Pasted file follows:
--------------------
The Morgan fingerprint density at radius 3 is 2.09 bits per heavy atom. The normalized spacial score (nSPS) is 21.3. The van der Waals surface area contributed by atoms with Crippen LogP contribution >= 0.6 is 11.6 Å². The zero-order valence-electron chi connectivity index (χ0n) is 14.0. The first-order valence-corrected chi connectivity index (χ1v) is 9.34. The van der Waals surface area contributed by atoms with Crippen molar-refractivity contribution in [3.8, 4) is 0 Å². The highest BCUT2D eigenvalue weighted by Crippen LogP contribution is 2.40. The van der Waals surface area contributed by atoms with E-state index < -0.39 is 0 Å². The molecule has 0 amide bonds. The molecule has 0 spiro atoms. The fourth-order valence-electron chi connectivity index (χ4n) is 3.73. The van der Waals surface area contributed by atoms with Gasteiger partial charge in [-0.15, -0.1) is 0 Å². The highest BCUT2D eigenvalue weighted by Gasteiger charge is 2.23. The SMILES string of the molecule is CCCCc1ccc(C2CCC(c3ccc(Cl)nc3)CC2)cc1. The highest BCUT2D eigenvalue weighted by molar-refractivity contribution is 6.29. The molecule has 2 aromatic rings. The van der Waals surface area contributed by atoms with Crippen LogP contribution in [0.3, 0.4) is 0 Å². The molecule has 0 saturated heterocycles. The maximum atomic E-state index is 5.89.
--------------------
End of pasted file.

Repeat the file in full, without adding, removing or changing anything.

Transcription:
The Morgan fingerprint density at radius 3 is 2.09 bits per heavy atom. The normalized spacial score (nSPS) is 21.3. The van der Waals surface area contributed by atoms with Crippen LogP contribution >= 0.6 is 11.6 Å². The zero-order valence-electron chi connectivity index (χ0n) is 14.0. The first-order valence-corrected chi connectivity index (χ1v) is 9.34. The van der Waals surface area contributed by atoms with Crippen molar-refractivity contribution in [3.8, 4) is 0 Å². The highest BCUT2D eigenvalue weighted by Crippen LogP contribution is 2.40. The van der Waals surface area contributed by atoms with E-state index < -0.39 is 0 Å². The molecule has 0 amide bonds. The molecule has 0 spiro atoms. The fourth-order valence-electron chi connectivity index (χ4n) is 3.73. The van der Waals surface area contributed by atoms with Gasteiger partial charge in [-0.15, -0.1) is 0 Å². The highest BCUT2D eigenvalue weighted by Gasteiger charge is 2.23. The SMILES string of the molecule is CCCCc1ccc(C2CCC(c3ccc(Cl)nc3)CC2)cc1. The highest BCUT2D eigenvalue weighted by molar-refractivity contribution is 6.29. The molecule has 2 aromatic rings. The van der Waals surface area contributed by atoms with Crippen LogP contribution in [0.3, 0.4) is 0 Å². The molecule has 0 saturated heterocycles. The maximum atomic E-state index is 5.89.